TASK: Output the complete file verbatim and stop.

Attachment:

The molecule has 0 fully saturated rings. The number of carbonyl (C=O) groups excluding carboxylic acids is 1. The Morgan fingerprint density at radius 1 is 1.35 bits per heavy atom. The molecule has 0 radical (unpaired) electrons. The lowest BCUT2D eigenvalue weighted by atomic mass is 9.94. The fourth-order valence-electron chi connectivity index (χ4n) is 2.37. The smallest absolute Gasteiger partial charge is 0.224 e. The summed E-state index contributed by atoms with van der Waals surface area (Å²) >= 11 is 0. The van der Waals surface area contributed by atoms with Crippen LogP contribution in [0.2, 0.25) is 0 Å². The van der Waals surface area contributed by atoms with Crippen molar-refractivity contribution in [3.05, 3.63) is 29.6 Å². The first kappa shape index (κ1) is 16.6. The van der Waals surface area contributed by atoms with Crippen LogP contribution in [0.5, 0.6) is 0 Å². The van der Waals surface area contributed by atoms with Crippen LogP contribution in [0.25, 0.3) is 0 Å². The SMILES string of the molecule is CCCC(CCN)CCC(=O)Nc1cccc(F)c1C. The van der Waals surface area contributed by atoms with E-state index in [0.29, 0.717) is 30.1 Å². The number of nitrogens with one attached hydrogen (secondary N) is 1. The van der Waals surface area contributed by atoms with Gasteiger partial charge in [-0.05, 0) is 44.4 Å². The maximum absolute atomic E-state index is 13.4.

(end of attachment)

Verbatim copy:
The molecule has 0 fully saturated rings. The number of carbonyl (C=O) groups excluding carboxylic acids is 1. The Morgan fingerprint density at radius 1 is 1.35 bits per heavy atom. The molecule has 0 radical (unpaired) electrons. The lowest BCUT2D eigenvalue weighted by atomic mass is 9.94. The fourth-order valence-electron chi connectivity index (χ4n) is 2.37. The smallest absolute Gasteiger partial charge is 0.224 e. The summed E-state index contributed by atoms with van der Waals surface area (Å²) >= 11 is 0. The van der Waals surface area contributed by atoms with Crippen LogP contribution in [0.2, 0.25) is 0 Å². The van der Waals surface area contributed by atoms with Crippen molar-refractivity contribution in [3.05, 3.63) is 29.6 Å². The first kappa shape index (κ1) is 16.6. The van der Waals surface area contributed by atoms with Crippen LogP contribution in [0.5, 0.6) is 0 Å². The van der Waals surface area contributed by atoms with Crippen LogP contribution in [0.25, 0.3) is 0 Å². The SMILES string of the molecule is CCCC(CCN)CCC(=O)Nc1cccc(F)c1C. The van der Waals surface area contributed by atoms with E-state index in [0.29, 0.717) is 30.1 Å². The number of nitrogens with one attached hydrogen (secondary N) is 1. The van der Waals surface area contributed by atoms with Gasteiger partial charge in [-0.05, 0) is 44.4 Å². The maximum absolute atomic E-state index is 13.4.